Exercise Therapy and Brain Health: Implications for Alzheimer's Disease and Aging (2018-2019)

Background

Physical activity and exercise have emerged as important factors associated with lower risks of cognitive decline in normal aging and neurodegenerative disease. Recent advances are providing clinical evidence for the efficacy of exercise in preserving brain function in humans and devising novel therapeutic strategies that include exercise for treating neurological conditions. However, despite evidence for sex differences in the effects of exercise on cognition and brain physiology, few studies have focused on the molecular and cellular mechanisms through which exercise differentially affects the male and female brain, and few exercise therapies have optimized programs for men and for women.

Project Description

This Bass Connections project will explore the molecular and cellular effects of exercise on brain neuroanatomy and function using a mouse model of Alzheimer’s disease. Team members will also have an opportunity to observe how exercise therapy is conceptualized and implemented in a clinical setting and to learn how inherent characteristics (nature) and acquired life experience (nurture) contribute to health and disease.

The project team will investigate the ability of exercise to delay or attenuate neurodegeneration and cognitive decline using a mouse model of Alzheimer’s disease. Team members will use a new mouse model of female aging that includes menopause in an Alzheimer’s model mouse to assess the ability of exercise at specific stages of a female’s life to delay or prevent the development of Alzheimer’s neuropathology and cognitive decline. The team will explore the cellular and molecular mechanisms that mediate the effects of exercise on the brain and periphery (e.g., skeletal muscle and heart), focusing on neuroprotection from cognitive aging, neurodegeneration and neurological injury. This lab-based work will continue throughout the project.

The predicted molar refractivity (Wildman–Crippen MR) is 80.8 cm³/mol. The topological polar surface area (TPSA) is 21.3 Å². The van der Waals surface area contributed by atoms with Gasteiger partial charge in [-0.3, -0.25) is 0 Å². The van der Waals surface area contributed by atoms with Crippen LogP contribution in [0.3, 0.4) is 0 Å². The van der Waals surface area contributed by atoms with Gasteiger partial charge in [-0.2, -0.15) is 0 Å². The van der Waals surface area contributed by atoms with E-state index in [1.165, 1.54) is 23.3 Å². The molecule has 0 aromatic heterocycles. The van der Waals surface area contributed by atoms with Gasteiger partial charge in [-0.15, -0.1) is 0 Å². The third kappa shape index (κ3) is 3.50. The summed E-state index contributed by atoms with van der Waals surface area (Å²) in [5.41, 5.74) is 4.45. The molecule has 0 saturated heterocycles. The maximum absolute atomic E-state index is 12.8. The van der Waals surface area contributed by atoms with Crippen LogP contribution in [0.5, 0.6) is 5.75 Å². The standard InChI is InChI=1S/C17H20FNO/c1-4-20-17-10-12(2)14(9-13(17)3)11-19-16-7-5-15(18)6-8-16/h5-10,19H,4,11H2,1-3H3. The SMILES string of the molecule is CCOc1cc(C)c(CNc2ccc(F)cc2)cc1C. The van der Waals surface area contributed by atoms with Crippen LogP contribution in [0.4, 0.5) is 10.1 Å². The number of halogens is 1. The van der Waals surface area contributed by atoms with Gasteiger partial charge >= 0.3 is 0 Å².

Team members will also have the opportunity to observe exercise programs at the Durham Veterans Affairs Medical Center, interact with participants and instructors, learn about the development of exercise therapy programs, develop a research question using existing data and take on a data analysis project.

Student team members will also take the Bass Connections Fall 2018 course, Sex/Gender–Nature/Nurture: Intersections of Biology and Society (unless they have taken the course already). They will work together on a group paper and presentation related to the theme of sex/gender in brain health and disease.

Anticipated Outcomes

Report and/or poster on lab-based research, to be submitted to a science meeting and eventually included in a peer-reviewed publication; research paper with findings from data analysis project, poster for VA Research Day and/or patient testimonials;; webpage for Exercise and the Brain Interest Group that links members of the community to updates on exercise-related research and events

Student Opportunities

By working alongside Drs. Williams and Finch, students will learn procedures for working with laboratory animals; behavioral and cognitive testing and exercise training of mice; brain dissection; slicing and immunohistochemistry; and procedures for analyzing gene expression in the brain.